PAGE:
Pain control, Caroline’s speciality, is also crucial in this respect. She says: ‘People may not always remember much about their hospital stay, but they are more likely to remember it in a negative way if they experienced a lot of pain. ‘One of the most important factors for parent and child satisfaction with their hospital stay is good pain control ‘
But every child is different. It can be quite difficult assessing pain in, say, a 12-year-old child with severe learning difficulties. ‘We have a variety of pain assessment tools that we can use for children who can’t communicate verbally and we try to involve parents and carers as much as possible.’
But as Caroline admits, there are challenges when treating a wide age range – from tiny babies to teenagers. ‘We have to ensure that each child’s method of pain relief is tailored specifically to their needs and also managed safely on the ward by the nurses caring for them.
‘We have very clear protocols and guidelines to aid clinical staff caring for our patients. Training is a constant theme and is essential to enable nurses to assess and manage pain in children of all ages.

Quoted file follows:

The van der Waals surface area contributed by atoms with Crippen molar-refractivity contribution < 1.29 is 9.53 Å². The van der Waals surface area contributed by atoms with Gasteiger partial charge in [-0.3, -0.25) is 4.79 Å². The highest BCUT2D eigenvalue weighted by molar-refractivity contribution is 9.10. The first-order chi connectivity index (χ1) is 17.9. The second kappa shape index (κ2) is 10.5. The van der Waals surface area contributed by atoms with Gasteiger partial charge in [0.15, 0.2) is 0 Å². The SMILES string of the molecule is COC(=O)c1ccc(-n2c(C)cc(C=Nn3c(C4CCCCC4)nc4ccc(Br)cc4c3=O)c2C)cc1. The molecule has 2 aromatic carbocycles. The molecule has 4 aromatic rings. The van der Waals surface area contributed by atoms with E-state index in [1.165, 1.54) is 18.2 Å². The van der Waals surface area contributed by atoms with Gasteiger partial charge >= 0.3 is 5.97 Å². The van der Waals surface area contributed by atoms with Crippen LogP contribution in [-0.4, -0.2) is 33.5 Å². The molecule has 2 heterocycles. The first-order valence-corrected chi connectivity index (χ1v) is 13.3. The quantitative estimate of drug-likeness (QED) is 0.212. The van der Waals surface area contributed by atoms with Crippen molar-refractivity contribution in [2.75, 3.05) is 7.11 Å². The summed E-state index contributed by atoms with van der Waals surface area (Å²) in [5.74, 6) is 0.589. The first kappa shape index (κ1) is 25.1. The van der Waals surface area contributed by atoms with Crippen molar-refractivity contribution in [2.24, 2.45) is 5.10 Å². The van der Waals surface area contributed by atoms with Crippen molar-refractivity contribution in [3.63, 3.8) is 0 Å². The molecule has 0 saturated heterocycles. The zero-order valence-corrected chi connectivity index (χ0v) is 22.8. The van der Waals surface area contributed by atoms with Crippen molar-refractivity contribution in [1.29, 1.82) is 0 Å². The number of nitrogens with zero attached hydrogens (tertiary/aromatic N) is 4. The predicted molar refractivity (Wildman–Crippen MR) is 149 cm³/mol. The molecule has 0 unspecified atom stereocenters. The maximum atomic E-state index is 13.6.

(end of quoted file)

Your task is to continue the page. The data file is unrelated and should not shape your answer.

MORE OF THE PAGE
‘Evelina London is quite small and one of its strengths is that you can liaise with other staff very easily.
Evelina London is able to utilise the vast knowledge and expertise of its staff as it evolves.
One popular initiative is its regular Dragons Den-style sessions, where staff can pass on their ideas about how to improve things. She adds: ‘It is about encouraging people to focus on ways to make things better in every area of patient care. Everyone feels they have a voice and that is very important.’
by Pat Hagan